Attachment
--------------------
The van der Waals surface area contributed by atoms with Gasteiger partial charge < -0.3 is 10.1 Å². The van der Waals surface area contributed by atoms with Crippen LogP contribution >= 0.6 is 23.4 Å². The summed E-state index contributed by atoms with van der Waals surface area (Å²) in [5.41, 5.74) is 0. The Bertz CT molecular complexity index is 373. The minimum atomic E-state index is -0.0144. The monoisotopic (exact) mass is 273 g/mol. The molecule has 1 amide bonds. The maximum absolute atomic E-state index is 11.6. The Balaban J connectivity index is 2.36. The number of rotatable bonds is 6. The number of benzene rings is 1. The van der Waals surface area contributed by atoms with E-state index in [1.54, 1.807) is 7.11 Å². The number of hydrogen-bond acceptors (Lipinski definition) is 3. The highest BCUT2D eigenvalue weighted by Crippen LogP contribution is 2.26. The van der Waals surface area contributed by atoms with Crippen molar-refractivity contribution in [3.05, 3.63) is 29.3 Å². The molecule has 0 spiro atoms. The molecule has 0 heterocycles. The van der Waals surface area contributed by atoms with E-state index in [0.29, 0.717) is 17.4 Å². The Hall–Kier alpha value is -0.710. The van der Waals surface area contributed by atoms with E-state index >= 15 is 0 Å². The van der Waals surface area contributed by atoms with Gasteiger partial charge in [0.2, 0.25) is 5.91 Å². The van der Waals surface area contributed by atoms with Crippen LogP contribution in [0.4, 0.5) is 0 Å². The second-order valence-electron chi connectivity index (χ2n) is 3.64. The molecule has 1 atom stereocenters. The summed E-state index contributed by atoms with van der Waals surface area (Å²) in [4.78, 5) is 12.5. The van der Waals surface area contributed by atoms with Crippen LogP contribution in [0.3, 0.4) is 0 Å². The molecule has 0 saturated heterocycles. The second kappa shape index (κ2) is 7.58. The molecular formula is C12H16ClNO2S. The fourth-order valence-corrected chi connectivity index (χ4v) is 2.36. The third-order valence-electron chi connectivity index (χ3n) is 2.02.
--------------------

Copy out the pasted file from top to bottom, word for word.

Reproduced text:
The van der Waals surface area contributed by atoms with Gasteiger partial charge < -0.3 is 10.1 Å². The van der Waals surface area contributed by atoms with Crippen LogP contribution >= 0.6 is 23.4 Å². The summed E-state index contributed by atoms with van der Waals surface area (Å²) in [5.41, 5.74) is 0. The Bertz CT molecular complexity index is 373. The minimum atomic E-state index is -0.0144. The monoisotopic (exact) mass is 273 g/mol. The molecule has 1 amide bonds. The maximum absolute atomic E-state index is 11.6. The Balaban J connectivity index is 2.36. The number of rotatable bonds is 6. The number of benzene rings is 1. The van der Waals surface area contributed by atoms with E-state index in [1.54, 1.807) is 7.11 Å². The number of hydrogen-bond acceptors (Lipinski definition) is 3. The highest BCUT2D eigenvalue weighted by Crippen LogP contribution is 2.26. The van der Waals surface area contributed by atoms with Crippen molar-refractivity contribution in [3.05, 3.63) is 29.3 Å². The molecule has 0 spiro atoms. The molecule has 0 heterocycles. The van der Waals surface area contributed by atoms with E-state index in [0.29, 0.717) is 17.4 Å². The Hall–Kier alpha value is -0.710. The van der Waals surface area contributed by atoms with E-state index >= 15 is 0 Å². The van der Waals surface area contributed by atoms with Gasteiger partial charge in [0.2, 0.25) is 5.91 Å². The van der Waals surface area contributed by atoms with Crippen LogP contribution in [0.4, 0.5) is 0 Å². The second-order valence-electron chi connectivity index (χ2n) is 3.64. The molecule has 1 atom stereocenters. The summed E-state index contributed by atoms with van der Waals surface area (Å²) in [4.78, 5) is 12.5. The van der Waals surface area contributed by atoms with Crippen LogP contribution in [0.3, 0.4) is 0 Å². The molecule has 0 saturated heterocycles. The second kappa shape index (κ2) is 7.58. The molecular formula is C12H16ClNO2S. The fourth-order valence-corrected chi connectivity index (χ4v) is 2.36. The third-order valence-electron chi connectivity index (χ3n) is 2.02.